Remove Exhaust manifold as described in the R33 Workshop Manual on pages 135 / 6.
The inboard water cooling banjo connection on the turbo is 24mm and was very difficult
to access and extremely tight.
Using ‘freeze and release’ undo as many manifold nuts as possible. I managed to
get off seven , the remaining five were broken just below the surface of the head
( the front three and the rear two ). Spray the remaining good studs with ‘freeze
and release’ and using the 10mm stud remover remove the studs.
The first thing to do was to centre punch the centre of the broken stud. To assist
the centring I made an aid from acrylic for the automatic centre punch . These
studs are made from a very hard steel and took the point off of the centre punch
- it required re-grinding twice. It is essential to get this bit right - I would
suggest checking and re-checking the centre punch mark is central on the broken stud.
I reinforced the automatic punch mark by using a traditional centre punch and hammer.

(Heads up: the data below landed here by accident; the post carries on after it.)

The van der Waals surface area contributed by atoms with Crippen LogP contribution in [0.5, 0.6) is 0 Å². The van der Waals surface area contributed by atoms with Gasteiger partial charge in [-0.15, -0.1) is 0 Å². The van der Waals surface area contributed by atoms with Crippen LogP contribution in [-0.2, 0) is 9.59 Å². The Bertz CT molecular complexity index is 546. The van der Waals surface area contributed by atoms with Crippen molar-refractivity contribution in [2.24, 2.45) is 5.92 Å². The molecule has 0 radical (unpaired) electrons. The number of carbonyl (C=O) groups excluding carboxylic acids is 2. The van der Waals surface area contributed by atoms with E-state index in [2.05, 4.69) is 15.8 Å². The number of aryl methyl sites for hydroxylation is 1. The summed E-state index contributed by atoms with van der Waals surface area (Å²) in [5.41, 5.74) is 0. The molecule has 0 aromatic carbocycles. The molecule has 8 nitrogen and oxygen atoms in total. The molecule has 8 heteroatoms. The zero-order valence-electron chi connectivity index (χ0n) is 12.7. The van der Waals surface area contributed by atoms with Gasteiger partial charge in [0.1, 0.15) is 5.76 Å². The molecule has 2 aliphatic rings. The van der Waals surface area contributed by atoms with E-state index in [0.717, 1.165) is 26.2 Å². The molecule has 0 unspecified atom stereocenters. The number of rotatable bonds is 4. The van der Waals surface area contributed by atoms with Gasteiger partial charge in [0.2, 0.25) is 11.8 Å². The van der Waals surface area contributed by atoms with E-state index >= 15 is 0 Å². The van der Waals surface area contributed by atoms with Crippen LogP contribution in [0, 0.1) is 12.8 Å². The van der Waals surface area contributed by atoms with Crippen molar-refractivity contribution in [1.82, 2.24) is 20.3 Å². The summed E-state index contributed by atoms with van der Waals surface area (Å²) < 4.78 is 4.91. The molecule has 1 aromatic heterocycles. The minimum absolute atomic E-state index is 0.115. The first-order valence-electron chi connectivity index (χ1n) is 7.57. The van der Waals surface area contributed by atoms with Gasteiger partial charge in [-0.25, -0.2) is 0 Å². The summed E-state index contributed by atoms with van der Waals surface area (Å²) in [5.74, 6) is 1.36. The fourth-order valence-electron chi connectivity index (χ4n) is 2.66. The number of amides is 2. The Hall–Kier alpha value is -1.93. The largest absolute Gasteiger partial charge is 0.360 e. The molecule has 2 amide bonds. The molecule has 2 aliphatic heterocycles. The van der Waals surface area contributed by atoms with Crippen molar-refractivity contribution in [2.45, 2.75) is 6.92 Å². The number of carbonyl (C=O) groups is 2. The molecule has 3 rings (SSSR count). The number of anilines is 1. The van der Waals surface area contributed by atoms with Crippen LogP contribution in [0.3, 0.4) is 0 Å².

The most difficult one to do is the rear one. With the studs punched it is now
possible to start drilling.
I used cobalt drills and used a new one every two studs. I started by drilling with
a 2mm drill driven from a right angle drill attachment attached to a reversible variable
speed battery powered drill fitted with a torque clutch drive. I drilled in to the
stud approximately 2 - 3mm then changed to a 3mm cobalt drill and continued drilling.
It was possible to check the centre accuracy of the drilling by using a mirror
and a torch to illuminate the area. In my case one side effect of changing from
the 2mm drill to a 3mm drill was to loosen the stud and drive it further in to the
head. At this stage I would suggest using a small rotary brass wire brush to clean
the top of the thread as it is most likely contaminated with exhaust carbon which
will make it harder to extract. The stud can be driven to the top of the thread
by using the left twist drills - do not forget to reverse the direction of the drill
when using these drills . The left twist drills were only HSS and became dull very
quickly but they did force the stud to the top of the thread where it stayed and
allowed completion of the drilling to a depth of approximately 6 - 7 mm by using
the 3mm cobalt drill. This depth was required to ensure that the cobalt easy out
did not bottom out on the hole as it was turned. I drilled and removed the broken
studs one at a time.